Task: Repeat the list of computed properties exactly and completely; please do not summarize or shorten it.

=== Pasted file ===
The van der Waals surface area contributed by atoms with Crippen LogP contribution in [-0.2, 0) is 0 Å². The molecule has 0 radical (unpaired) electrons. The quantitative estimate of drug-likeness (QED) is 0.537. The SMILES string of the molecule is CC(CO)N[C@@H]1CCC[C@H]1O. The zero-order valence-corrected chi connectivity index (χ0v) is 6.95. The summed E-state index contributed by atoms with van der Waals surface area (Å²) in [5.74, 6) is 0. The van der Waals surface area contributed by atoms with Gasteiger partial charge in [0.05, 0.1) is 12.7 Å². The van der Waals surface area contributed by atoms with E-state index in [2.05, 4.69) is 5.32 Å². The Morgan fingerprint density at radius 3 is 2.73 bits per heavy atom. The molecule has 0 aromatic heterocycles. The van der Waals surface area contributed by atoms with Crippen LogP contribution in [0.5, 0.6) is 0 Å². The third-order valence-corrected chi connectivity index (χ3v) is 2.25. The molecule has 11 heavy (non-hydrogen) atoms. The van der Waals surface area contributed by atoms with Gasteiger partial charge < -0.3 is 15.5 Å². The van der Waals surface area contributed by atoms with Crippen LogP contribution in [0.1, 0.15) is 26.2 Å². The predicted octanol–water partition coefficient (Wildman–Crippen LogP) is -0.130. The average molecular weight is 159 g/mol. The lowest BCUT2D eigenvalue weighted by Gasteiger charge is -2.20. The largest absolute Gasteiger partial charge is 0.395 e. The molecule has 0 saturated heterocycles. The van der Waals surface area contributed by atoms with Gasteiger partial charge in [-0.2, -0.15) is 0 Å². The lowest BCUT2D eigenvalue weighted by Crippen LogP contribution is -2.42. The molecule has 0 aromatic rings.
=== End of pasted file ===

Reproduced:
The van der Waals surface area contributed by atoms with Crippen LogP contribution in [-0.2, 0) is 0 Å². The molecule has 0 radical (unpaired) electrons. The quantitative estimate of drug-likeness (QED) is 0.537. The SMILES string of the molecule is CC(CO)N[C@@H]1CCC[C@H]1O. The zero-order valence-corrected chi connectivity index (χ0v) is 6.95. The summed E-state index contributed by atoms with van der Waals surface area (Å²) in [5.74, 6) is 0. The van der Waals surface area contributed by atoms with Gasteiger partial charge in [0.05, 0.1) is 12.7 Å². The van der Waals surface area contributed by atoms with E-state index in [2.05, 4.69) is 5.32 Å². The Morgan fingerprint density at radius 3 is 2.73 bits per heavy atom. The molecule has 0 aromatic heterocycles. The van der Waals surface area contributed by atoms with Crippen LogP contribution in [0.5, 0.6) is 0 Å². The third-order valence-corrected chi connectivity index (χ3v) is 2.25. The molecule has 11 heavy (non-hydrogen) atoms. The van der Waals surface area contributed by atoms with Gasteiger partial charge < -0.3 is 15.5 Å². The van der Waals surface area contributed by atoms with Crippen LogP contribution in [0.1, 0.15) is 26.2 Å². The predicted octanol–water partition coefficient (Wildman–Crippen LogP) is -0.130. The average molecular weight is 159 g/mol. The lowest BCUT2D eigenvalue weighted by Gasteiger charge is -2.20. The largest absolute Gasteiger partial charge is 0.395 e. The molecule has 0 saturated heterocycles. The van der Waals surface area contributed by atoms with Gasteiger partial charge in [-0.2, -0.15) is 0 Å². The lowest BCUT2D eigenvalue weighted by Crippen LogP contribution is -2.42. The molecule has 0 aromatic rings.